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So I have a new obsession: Elderberry foraging. Last weekend we attempted to go canoeing and fishing at a mountain lake but were rained out. Lucky for us there were a whole bunch of wild black elderberry bushes dotting the edge of the dirt road that wound up the mountain. We were able to wild harvest quite a few elderberries that day. Then the next day we drove up into the mountains to scout for archery hunting season and found a bunch of wild blue elderberry bushes to harvest. On top of that, both days we were at a high enough elevation that we found a bunch of huckleberry bushes loaded down with sweet, juicy, purple berries. We were in wild berry foraging heaven!
I’ve mentioned in other posts that my favorite book for identifying wild edibles is this one. This book was so helpful for me when first learning how to identify elderberry plants and a wide variety of other wild edibles.
Elderberry, or Sambucus, is a shrub in the honeysuckle family. They can grow as tall as ten feet and are deciduous, meaning they lose their leaves in the winter. The elderberry flower is an easy way to spot these shrubs in the spring and early summer. Just drive up a dirt road in the mountains and look for a tall shrub covered with clusters of white flowers. From a distance the flowers look like one big flower head, but when you look closely you can see they are a cluster of tiny white flowers. They have a unique smell and I’ve heard they make a great jelly.
The Elderberry shrubs have a distinct leaf pattern and can be easily spotted along the dirt roads that crisscross the mountains in our area. Once you become familiar with the leaf pattern and are able to identify an elderberry shrub, you will be amazed at how often you see them. Here in Montana, the elderberry shrubs are typically ready to harvest in late August or early September.
In our area, the most common types of elderberry shrubs are black elderberry and blue elderberry. The black elderberry looks more like a very dark purple.
I actually see the blue elderberry most often and they are quite distinct in the fall when the shrubs are loaded down with beautiful light blue berries. They are especially beautiful once the elderberry shrub starts losing its leaves in the fall so the vivid light blue berries are really eye catching.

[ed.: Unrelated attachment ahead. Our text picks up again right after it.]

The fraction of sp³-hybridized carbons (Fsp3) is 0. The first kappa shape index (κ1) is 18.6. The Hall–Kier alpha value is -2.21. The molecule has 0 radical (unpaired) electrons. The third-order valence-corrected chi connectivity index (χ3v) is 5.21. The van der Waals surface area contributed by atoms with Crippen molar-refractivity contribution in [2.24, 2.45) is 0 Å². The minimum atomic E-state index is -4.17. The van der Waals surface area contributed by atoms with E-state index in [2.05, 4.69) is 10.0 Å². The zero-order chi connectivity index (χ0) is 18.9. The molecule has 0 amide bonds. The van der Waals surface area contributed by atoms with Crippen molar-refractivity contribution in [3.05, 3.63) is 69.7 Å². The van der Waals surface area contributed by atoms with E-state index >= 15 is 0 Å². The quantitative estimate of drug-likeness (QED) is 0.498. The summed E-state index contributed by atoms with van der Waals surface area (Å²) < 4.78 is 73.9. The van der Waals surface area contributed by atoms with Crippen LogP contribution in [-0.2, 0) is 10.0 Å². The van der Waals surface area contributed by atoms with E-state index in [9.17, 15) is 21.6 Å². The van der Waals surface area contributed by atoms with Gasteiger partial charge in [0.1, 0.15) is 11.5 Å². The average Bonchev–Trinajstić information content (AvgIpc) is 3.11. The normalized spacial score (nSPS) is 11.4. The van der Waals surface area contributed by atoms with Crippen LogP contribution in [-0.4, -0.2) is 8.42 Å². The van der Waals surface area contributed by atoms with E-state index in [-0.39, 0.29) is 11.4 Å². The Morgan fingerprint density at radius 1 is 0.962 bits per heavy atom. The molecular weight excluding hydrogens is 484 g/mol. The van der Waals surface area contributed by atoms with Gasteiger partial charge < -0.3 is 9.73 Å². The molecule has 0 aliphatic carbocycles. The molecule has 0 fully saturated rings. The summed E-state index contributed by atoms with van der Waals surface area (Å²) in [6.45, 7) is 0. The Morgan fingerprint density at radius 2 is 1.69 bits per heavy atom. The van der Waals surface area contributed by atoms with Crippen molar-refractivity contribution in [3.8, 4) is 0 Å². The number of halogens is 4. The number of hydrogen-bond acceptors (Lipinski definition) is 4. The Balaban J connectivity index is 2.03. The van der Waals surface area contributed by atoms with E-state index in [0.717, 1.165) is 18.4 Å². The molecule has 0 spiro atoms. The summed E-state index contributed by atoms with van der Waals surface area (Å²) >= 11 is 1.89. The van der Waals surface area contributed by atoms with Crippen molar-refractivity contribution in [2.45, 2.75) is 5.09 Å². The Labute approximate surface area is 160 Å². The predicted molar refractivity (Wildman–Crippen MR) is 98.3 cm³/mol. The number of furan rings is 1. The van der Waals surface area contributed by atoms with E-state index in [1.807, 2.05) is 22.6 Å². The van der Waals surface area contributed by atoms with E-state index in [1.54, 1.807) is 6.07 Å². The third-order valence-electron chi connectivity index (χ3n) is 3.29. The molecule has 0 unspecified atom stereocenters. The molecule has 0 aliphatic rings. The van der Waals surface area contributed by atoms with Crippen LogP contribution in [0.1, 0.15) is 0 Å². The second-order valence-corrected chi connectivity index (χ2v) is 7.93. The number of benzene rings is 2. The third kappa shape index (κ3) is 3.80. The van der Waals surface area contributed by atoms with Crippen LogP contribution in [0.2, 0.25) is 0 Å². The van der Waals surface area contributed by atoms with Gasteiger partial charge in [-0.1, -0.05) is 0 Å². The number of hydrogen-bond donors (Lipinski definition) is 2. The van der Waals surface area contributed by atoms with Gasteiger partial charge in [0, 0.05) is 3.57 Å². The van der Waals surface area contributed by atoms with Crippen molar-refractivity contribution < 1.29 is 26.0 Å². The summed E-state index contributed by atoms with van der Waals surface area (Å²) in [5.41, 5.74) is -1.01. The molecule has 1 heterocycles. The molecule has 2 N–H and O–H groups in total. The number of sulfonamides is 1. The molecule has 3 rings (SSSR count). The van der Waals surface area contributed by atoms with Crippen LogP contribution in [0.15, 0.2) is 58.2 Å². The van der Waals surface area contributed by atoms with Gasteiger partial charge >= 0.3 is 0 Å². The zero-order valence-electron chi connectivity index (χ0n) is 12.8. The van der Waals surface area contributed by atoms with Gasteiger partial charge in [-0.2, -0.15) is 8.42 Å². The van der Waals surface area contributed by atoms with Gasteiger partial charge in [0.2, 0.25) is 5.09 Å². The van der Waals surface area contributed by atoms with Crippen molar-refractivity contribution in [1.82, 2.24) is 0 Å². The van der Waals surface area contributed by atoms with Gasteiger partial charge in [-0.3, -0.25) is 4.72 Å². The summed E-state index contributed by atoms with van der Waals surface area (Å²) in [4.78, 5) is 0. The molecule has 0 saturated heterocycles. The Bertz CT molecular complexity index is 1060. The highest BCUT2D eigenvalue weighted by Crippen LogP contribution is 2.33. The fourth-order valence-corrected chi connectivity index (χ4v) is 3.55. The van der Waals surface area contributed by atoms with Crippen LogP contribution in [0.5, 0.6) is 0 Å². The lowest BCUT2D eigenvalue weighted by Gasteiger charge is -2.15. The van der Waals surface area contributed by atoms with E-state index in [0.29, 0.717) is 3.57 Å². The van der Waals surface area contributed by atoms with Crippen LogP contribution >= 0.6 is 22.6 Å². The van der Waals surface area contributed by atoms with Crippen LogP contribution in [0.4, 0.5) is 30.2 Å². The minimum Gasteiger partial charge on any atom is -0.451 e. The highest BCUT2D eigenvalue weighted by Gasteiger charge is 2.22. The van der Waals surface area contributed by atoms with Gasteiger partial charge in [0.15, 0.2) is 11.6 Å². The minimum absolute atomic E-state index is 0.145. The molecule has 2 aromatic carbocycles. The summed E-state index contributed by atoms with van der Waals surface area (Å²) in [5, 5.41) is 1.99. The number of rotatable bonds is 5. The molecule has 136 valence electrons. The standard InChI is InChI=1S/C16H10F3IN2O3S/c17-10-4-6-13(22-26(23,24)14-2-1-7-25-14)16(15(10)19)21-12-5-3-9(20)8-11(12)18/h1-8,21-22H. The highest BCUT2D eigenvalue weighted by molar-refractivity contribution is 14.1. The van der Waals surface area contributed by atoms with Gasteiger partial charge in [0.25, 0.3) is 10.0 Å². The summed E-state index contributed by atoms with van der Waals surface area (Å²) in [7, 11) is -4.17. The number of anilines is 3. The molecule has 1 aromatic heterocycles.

Interestingly I noticed that the black elderberries produced a dark purple red color when squished raw. The blue elderberry had more of a clear juice inside when raw, but once cooked they turned a vivid deep purple red color just like the black elderberry. It was quite fascinating!
Like any wild edible foraging you plan to do, it is important to know if there are any harmful properties in what you are harvesting. This book I use says that “Generally, raw elderberries are considered inedible and cooked elderberries edible.” There is also a warning in the book stating “The stems, bark, leaves and roots contain poisonous cyanide-producing glycosides (especially when fresh) which cause nausea, vomiting, and diarrhea” Interestingly the book also mentions Native Americans used the other parts of the shrub for a variety of things so go figure!
When heading out to forage for elderberries, be sure to bring along a bunch of bags or buckets. Elderberries hang in clusters which take some time to pull off each individual berry. We found that the easiest way to harvest elderberries is to snap the branch off just above the berry cluster. I used a knife the first few times but then found that the branches snap quite easily and it was quicker to snap the branch off by hand.